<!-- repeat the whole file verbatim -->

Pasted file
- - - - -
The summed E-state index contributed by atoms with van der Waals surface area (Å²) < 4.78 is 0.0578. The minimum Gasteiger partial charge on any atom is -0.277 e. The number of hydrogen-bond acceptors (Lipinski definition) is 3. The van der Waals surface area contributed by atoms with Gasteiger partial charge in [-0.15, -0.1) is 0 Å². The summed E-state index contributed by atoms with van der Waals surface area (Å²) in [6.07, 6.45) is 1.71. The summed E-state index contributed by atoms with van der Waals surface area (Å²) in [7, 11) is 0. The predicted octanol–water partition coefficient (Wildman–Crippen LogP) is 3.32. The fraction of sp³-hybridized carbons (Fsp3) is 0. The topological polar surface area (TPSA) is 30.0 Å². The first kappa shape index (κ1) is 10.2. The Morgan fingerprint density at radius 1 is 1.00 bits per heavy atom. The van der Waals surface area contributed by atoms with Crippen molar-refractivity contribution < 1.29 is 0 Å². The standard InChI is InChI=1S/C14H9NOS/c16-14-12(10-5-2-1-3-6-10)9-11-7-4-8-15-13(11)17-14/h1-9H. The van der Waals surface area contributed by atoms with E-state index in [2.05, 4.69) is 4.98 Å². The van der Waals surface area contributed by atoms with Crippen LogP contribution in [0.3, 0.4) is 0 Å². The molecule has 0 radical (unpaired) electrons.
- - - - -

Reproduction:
The summed E-state index contributed by atoms with van der Waals surface area (Å²) < 4.78 is 0.0578. The minimum Gasteiger partial charge on any atom is -0.277 e. The number of hydrogen-bond acceptors (Lipinski definition) is 3. The van der Waals surface area contributed by atoms with Gasteiger partial charge in [-0.15, -0.1) is 0 Å². The summed E-state index contributed by atoms with van der Waals surface area (Å²) in [6.07, 6.45) is 1.71. The summed E-state index contributed by atoms with van der Waals surface area (Å²) in [7, 11) is 0. The predicted octanol–water partition coefficient (Wildman–Crippen LogP) is 3.32. The fraction of sp³-hybridized carbons (Fsp3) is 0. The topological polar surface area (TPSA) is 30.0 Å². The first kappa shape index (κ1) is 10.2. The Morgan fingerprint density at radius 1 is 1.00 bits per heavy atom. The van der Waals surface area contributed by atoms with Crippen molar-refractivity contribution < 1.29 is 0 Å². The standard InChI is InChI=1S/C14H9NOS/c16-14-12(10-5-2-1-3-6-10)9-11-7-4-8-15-13(11)17-14/h1-9H. The van der Waals surface area contributed by atoms with E-state index in [2.05, 4.69) is 4.98 Å². The van der Waals surface area contributed by atoms with Crippen LogP contribution in [0.3, 0.4) is 0 Å². The molecule has 0 radical (unpaired) electrons.